The 2 Big Reasons We Lose Our Identity in Our Relationships

It’s not uncommon in the early stages of a relationship to get caught up in the honeymoon period trying to spend every spare moment with our new boo. For some of us, the honeymoon period settles and gives way to revealing even more of ourselves and integrating, for instance, friends, family and interests. And for some, it feels as if we don’t have time and space for anything other than the relationship, and so we lose ourselves.

The first few times this happens, we think it’s cute and a sign of how devoted we are. We might not see it as a problem that we become subsumed by our relationships. Over time, though, our codependency takes a toll on our well-being and the relationship. 

Even if we’re in what could be a loving relationship, our habit of losing our identity fosters anxiety, overwhelm and resentment. And what’s bloody frustrating is that we can see ourselves doing it. Still, though, we often feel powerless to stop and feel guilty about putting our needs first. 

What causes us to lose our identity in our relationships?

There are two overarching reasons from which all the others spring:

  1. We cultivated friendships, hobbies, interests, a lifestyle, that served our identity when we were single. 
  2. We play the role of the Good Girlfriend/Boyfriend/Partner/Spouse and then become subsumed by our partner and the relationship. 

When we’ve been socialised and conditioned to believe that the pinnacle of success is being in a romantic relationship, we’re highly likely to lose our identity once we’re in one. Our idea of who we are or aren’t will be based to a large degree on being coupled. 

Many humans consciously and unconsciously cultivate friendships, hobbies, etc., that are only truly deemed important when they’re single. Why? Because these are their main source of social connection and play time. They’re activities and people they’re spending more time with because they’re not in a relationship. 

If we only be, do and prioritise certain things when single, we’ll shift identities on entering into a relationship.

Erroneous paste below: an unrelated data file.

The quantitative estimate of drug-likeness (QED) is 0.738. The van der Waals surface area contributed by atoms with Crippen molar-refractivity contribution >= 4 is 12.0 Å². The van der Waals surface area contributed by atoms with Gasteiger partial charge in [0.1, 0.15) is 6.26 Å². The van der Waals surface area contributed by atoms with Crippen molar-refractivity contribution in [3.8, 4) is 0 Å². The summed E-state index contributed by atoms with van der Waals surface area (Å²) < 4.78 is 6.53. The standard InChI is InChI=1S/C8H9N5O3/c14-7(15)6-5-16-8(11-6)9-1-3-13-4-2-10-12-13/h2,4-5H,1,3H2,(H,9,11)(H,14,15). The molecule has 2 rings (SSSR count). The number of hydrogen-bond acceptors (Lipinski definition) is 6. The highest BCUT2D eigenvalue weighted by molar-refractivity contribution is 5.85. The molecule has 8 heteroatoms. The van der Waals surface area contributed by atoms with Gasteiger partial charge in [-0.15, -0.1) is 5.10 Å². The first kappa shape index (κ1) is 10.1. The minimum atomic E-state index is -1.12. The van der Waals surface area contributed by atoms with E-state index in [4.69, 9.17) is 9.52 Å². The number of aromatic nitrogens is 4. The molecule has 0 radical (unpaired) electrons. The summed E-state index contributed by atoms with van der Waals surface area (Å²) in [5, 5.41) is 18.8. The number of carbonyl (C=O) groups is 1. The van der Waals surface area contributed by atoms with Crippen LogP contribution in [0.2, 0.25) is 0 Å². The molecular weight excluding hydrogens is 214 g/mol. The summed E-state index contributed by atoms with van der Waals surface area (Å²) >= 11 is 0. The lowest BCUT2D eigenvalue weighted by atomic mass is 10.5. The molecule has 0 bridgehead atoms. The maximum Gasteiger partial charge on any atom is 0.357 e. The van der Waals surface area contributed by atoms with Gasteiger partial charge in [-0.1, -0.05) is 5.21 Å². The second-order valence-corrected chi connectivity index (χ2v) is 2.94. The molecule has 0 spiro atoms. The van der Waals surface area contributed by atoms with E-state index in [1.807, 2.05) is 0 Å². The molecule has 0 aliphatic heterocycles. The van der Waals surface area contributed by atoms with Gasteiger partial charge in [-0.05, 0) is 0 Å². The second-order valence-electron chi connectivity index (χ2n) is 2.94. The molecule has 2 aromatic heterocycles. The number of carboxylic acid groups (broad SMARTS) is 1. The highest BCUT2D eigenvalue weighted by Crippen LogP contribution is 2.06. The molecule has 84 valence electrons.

Farewell hanging out with friends; toodle-oo to practising self-care, including meeting our needs; sayonara maintaining our interests and hobbies.

We’ll switch gears to being, doing and prioritising whatever we associate with being in a relationship. Now we’re about hanging with our partner or ingratiating ourselves with their family and social circle. We like what they like. 

Even though it might seem like we’re just throwing ourselves into our relationship, we’re also driven by fear and anxiety. It’s fear of being alone, that this person will change their minds about us, and conflict and criticism. We’re also deathly afraid of screwing things up hence why we’re trying to be the Perfect Someone.

Although we might not be consciously aware of all of these concerns, our shift in identity is fear’s calling card. Becoming subsumed by the relationship, though, triggers anxiety that will heighten the more we ignore and deprioritise ourselves. We’ve become detached and distanced from who we really are.

We can’t play roles and enjoy intimacy and fulfilled needs at the same time. 

It’s easy to misconstrue our relationship habit of losing ourselves as something ‘good’. We might genuinely believe that we’re being and doing what it take to be in a relationship. Plenty of people think losing yourself is how you ‘catch and keep’ someone. 

What we’re not necessarily aware of, though, is how our mentality, behaviour and attitude reflects what we’ve internalised about what it means to be a Good Girlfriend/Boyfriend/Partner/Spouse. By then playing these roles, it’s impossible for us to be boundaried. We inadvertently foster a codependent relationship instead of an interdependent one so we don’t know where we end and the other person begins.